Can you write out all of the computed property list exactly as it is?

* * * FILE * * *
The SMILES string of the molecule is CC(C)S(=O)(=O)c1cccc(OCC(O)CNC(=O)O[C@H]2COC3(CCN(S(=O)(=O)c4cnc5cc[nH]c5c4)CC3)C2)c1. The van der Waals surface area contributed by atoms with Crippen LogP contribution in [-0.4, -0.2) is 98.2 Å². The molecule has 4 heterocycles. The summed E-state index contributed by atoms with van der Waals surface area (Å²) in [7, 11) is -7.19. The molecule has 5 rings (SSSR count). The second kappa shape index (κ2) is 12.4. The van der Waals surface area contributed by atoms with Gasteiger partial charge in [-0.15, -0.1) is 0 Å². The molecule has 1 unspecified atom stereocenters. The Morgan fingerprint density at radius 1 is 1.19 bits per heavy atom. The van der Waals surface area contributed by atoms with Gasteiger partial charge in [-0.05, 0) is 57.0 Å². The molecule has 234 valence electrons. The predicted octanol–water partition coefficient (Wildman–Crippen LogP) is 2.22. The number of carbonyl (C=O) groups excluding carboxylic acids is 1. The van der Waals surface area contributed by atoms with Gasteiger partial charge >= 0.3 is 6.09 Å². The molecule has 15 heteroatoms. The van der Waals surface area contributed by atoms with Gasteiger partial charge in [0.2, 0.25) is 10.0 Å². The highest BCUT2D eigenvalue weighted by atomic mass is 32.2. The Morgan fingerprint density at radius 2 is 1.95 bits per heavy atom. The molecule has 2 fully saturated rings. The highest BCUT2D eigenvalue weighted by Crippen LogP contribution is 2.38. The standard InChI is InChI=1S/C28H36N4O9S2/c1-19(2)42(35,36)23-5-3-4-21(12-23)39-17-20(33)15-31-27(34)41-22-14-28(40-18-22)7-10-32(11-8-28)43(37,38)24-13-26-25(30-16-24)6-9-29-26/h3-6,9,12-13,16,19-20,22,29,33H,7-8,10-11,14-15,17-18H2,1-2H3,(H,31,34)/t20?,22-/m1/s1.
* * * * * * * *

The SMILES string of the molecule is CC(C)S(=O)(=O)c1cccc(OCC(O)CNC(=O)O[C@H]2COC3(CCN(S(=O)(=O)c4cnc5cc[nH]c5c4)CC3)C2)c1. The van der Waals surface area contributed by atoms with Crippen LogP contribution in [-0.4, -0.2) is 98.2 Å². The molecule has 4 heterocycles. The summed E-state index contributed by atoms with van der Waals surface area (Å²) in [7, 11) is -7.19. The molecule has 5 rings (SSSR count). The second kappa shape index (κ2) is 12.4. The van der Waals surface area contributed by atoms with Gasteiger partial charge in [-0.15, -0.1) is 0 Å². The molecule has 1 unspecified atom stereocenters. The Morgan fingerprint density at radius 1 is 1.19 bits per heavy atom. The van der Waals surface area contributed by atoms with Gasteiger partial charge in [-0.05, 0) is 57.0 Å². The molecule has 234 valence electrons. The predicted octanol–water partition coefficient (Wildman–Crippen LogP) is 2.22. The number of carbonyl (C=O) groups excluding carboxylic acids is 1. The van der Waals surface area contributed by atoms with Gasteiger partial charge >= 0.3 is 6.09 Å². The molecule has 15 heteroatoms. The van der Waals surface area contributed by atoms with Gasteiger partial charge in [0.2, 0.25) is 10.0 Å². The highest BCUT2D eigenvalue weighted by atomic mass is 32.2. The Morgan fingerprint density at radius 2 is 1.95 bits per heavy atom. The molecule has 2 fully saturated rings. The highest BCUT2D eigenvalue weighted by Crippen LogP contribution is 2.38. The standard InChI is InChI=1S/C28H36N4O9S2/c1-19(2)42(35,36)23-5-3-4-21(12-23)39-17-20(33)15-31-27(34)41-22-14-28(40-18-22)7-10-32(11-8-28)43(37,38)24-13-26-25(30-16-24)6-9-29-26/h3-6,9,12-13,16,19-20,22,29,33H,7-8,10-11,14-15,17-18H2,1-2H3,(H,31,34)/t20?,22-/m1/s1.